Normally, on the week before Christmas, this space would be filled with a review for one of the big new Hollywood releases. Lemony Snicket, The Aviator, Spanglish or the like. However, this week we have something far more important to discuss. How often do we on the Peninsula have the chance to go and see our community; ourselves, immortalized on the big screen? Not often, but that's exactly the opportunity you have between now and January 2. Echo Lake, filmed entirely in and about Alaska, is playing at the Kenai High Auditorium for two weeks and if you miss it, you'll have missed something truly special. What's that, you ask? Why the chance to see me, if ever so briefly, devoured by a sea monster.
Nikiski grad Mario Bird, writer, director, producer, star, and all around slave to the film, conceived of Echo Lake during his tenure as a film student at the prestigious Notre Dame, and produced it with the help of an $11,000 grant from the same. But he, and this is the important part, created the film here. This is exceedingly rare - even major Hollywood productions with millions to spend usually film what is purported to be Alaska in Canada or Washington. Perhaps, however, it is our good luck that budget constraints demanded that Mario create his vision here with heavy dependence upon the kindness of friends and neighbors. As a result, there is this fully realized piece of art, of cinema, out there that we can all, to some extent or another, take ownership in, have pride in. Make no mistake, however, the vision is Bird's, and what he has created is extraordinary.
Alden Ford, fellow Nikiski grad and powerful presence on the peninsula theater scene, is Seth, our hero and a sort of everyman. When Seth decides to accompany his college buddy Johnny Angel home to the small town of Echo Lake for the summer, he has little clue as to what he is getting into. Instead of three months of cannery work wrapped around time spent assisting Johnny with a film project, Seth's world is turned upside down when a local boy is found dead in the woods, an apparent victim of a wild animal attack. But what kind of animal? This is but one of the questions that plagues our hero as he comes into contact with a strange and secretive cast of characters from a superstitious priest, to a beautiful but distant young woman, to the angry and elusive caretaker. And surrounding them all is the king sphinx himself, Luc, a man who seems to hold sway over everyone and everything in the quiet little Alaskan community. As Seth strives to find the answers, it becomes increasingly unclear as to who is asking the questions and whether those answers, once found, will shed light on the mystery of Echo Lake, or on the mysteries locked within Seth himself.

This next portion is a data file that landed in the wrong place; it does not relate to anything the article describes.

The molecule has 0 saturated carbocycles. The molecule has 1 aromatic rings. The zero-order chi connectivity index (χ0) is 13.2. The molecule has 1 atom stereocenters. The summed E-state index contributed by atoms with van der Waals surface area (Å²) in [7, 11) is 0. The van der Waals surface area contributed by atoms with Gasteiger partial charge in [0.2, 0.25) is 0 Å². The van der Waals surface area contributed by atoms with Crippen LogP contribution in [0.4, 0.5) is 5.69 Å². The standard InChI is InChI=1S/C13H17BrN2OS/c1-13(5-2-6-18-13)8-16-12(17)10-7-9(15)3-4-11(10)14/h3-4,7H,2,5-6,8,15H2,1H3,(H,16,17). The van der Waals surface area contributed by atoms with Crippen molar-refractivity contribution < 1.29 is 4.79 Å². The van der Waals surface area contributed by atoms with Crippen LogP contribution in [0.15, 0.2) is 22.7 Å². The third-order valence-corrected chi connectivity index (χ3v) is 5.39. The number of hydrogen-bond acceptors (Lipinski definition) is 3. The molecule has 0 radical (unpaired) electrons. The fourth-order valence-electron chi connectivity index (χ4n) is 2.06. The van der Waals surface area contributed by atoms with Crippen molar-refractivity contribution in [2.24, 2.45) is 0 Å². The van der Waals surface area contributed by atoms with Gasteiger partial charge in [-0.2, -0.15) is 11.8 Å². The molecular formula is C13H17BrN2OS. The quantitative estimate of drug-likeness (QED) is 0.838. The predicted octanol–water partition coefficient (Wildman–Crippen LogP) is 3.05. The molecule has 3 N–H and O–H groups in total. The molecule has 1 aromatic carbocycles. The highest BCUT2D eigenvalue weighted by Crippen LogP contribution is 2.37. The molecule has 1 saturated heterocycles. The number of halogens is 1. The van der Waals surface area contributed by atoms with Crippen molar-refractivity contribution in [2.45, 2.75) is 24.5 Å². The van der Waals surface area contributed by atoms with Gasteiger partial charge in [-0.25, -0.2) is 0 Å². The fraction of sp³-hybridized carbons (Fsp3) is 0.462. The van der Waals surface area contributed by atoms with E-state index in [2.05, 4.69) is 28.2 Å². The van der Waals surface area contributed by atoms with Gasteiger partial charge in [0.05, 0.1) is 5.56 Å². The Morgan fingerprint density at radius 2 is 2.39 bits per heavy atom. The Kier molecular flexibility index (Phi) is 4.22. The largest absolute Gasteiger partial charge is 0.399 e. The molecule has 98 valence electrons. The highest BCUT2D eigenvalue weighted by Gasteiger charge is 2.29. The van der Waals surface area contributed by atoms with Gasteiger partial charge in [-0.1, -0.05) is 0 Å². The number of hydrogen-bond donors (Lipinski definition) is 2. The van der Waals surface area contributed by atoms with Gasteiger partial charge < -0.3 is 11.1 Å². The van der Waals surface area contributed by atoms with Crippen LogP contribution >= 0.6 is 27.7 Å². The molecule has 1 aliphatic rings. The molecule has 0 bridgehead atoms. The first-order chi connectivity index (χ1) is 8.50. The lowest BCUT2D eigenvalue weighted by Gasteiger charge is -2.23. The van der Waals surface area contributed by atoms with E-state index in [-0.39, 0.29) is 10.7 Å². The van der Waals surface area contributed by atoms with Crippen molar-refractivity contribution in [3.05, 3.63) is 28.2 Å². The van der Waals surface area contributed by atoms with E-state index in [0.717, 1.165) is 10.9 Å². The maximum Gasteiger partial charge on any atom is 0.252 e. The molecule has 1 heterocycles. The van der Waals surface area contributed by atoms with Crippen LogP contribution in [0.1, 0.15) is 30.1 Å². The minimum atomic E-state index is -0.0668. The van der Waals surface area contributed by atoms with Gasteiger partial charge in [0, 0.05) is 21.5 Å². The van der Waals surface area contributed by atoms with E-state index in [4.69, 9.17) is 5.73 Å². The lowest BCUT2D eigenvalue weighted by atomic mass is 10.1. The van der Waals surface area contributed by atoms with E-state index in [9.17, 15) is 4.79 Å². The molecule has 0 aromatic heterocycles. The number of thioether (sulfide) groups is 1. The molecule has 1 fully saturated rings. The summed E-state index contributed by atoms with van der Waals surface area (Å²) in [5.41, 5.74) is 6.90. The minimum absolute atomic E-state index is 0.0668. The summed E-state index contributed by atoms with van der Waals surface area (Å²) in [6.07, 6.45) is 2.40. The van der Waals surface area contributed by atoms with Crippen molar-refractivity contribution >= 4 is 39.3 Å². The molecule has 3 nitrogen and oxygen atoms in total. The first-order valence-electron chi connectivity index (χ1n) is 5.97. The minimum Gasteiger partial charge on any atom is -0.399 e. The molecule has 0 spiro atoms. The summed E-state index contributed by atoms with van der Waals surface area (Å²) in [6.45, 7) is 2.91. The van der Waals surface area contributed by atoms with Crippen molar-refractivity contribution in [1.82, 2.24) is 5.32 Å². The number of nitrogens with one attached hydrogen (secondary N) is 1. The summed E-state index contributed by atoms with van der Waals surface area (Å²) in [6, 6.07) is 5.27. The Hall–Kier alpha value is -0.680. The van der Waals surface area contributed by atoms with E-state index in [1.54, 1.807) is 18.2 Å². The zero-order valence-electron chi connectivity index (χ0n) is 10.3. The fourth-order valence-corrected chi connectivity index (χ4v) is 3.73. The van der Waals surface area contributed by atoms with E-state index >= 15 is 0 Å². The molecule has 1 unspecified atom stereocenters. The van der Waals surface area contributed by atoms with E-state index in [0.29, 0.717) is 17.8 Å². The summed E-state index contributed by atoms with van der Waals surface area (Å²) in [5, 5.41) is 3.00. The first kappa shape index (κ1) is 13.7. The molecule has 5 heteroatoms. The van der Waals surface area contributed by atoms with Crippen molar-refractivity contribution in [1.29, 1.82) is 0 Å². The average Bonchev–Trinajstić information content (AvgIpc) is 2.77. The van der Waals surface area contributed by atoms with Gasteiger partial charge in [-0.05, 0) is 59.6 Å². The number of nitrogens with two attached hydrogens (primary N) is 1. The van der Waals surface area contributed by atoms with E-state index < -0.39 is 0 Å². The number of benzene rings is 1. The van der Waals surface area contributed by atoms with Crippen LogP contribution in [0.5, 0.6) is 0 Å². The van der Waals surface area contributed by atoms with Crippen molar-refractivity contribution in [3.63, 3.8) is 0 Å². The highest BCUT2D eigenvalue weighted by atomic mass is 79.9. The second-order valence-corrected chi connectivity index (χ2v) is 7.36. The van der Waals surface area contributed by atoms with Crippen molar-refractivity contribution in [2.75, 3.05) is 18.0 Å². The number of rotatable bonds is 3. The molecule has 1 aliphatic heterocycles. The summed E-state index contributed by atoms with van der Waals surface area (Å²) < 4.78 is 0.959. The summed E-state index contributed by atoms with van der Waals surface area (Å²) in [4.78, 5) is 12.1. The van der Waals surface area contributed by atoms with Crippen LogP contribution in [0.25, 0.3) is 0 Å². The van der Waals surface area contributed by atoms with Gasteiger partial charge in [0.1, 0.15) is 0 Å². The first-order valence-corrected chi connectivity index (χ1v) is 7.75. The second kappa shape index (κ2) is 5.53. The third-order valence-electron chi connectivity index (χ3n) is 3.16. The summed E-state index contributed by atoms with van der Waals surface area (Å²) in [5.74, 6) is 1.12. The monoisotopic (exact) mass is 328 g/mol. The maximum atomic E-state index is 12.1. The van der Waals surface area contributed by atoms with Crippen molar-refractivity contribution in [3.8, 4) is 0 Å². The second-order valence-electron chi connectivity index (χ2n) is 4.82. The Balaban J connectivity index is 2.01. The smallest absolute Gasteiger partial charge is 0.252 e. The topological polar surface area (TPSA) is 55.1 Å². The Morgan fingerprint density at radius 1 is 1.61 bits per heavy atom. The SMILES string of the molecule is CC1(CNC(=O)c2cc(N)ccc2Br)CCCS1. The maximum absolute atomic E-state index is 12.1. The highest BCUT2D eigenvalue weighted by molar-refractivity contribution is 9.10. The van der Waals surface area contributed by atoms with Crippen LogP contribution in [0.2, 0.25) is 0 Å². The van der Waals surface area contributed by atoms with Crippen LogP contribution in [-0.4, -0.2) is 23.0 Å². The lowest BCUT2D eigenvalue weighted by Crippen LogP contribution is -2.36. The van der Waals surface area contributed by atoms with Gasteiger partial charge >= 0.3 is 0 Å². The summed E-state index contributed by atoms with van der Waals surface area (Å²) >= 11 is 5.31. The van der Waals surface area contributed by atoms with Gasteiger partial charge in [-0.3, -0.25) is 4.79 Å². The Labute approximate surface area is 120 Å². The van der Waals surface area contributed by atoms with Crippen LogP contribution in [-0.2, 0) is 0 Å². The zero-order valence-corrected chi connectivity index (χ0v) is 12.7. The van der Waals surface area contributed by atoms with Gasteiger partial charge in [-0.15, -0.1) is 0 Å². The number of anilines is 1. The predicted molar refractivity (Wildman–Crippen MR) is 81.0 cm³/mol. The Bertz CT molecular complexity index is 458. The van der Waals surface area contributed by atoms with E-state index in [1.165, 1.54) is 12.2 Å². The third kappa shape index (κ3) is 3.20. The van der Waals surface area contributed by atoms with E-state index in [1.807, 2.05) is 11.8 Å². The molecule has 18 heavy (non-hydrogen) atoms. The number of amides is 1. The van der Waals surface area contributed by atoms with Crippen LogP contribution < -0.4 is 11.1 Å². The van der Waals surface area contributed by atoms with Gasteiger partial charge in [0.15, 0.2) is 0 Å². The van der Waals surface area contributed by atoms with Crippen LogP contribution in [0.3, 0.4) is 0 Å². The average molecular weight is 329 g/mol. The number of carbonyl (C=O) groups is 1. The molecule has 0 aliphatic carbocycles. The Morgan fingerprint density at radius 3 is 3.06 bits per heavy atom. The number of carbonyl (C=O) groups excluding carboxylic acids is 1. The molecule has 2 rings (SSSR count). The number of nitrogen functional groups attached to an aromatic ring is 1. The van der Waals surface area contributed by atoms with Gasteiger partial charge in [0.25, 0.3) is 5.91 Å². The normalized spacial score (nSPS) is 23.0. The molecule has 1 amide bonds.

Such lofty themes are the purveyance of independent filmmaking and of student films in particular. And granted, this is a student film. Is Echo Lake a Scorsese, Spielberg, or Coppola? No, of course not. But could we be seeing something akin to the world created by George Lucas in his student attempt, THX-1150? Very possibly, if in potential if not tone. Mario Bird shows real skill in not only the technical aspects of filmmaking - the setting of a shot, framing, design and look of a scene, but in the storytelling as well. If his tale is somewhat convoluted, he can be forgiven his exuberance and his desire to actually tell a unique story, something his "accomplished" colleagues often seem to forget.
Bird, were he reading this ahead of time, would demand that the praise for this accomplishment be spread around, from his excellent cast and crew, including Ford who also acted as assistant director, Corey Carrol who co-produced and delivers excellent underwater cinematography, and actors Eli Eagle, Emily Hicks, Mike Druce, as well as a whole host of other local talent. Part of the fun of the show is simply in seeing how many of your friends and neighbors you recognize. By making the project a community effort, Bird has done something far more substantial than simply put out his hand. He has given us the opportunity to be a part of something exciting and new; to watch the flickering images up on the big screen and think, "Wow, I helped make that a reality," and while certainly appreciation should be handed out all around, the community owes Mario Bird a big vote of thanks, for bringing the gift of experience to us all. Grade: A (What else? I'm in it, remember?)
Echo Lake is not rated but contains brief mild language and mature themes. The film is playing every night through January 2 - 7:00 P.M. at the Renee C. Henderson Auditorium at KCHS, with the exception of December 24, 25, 26, 31, and January 1. Sunday showings will be matinees. See ads, posters, or box office for more information.
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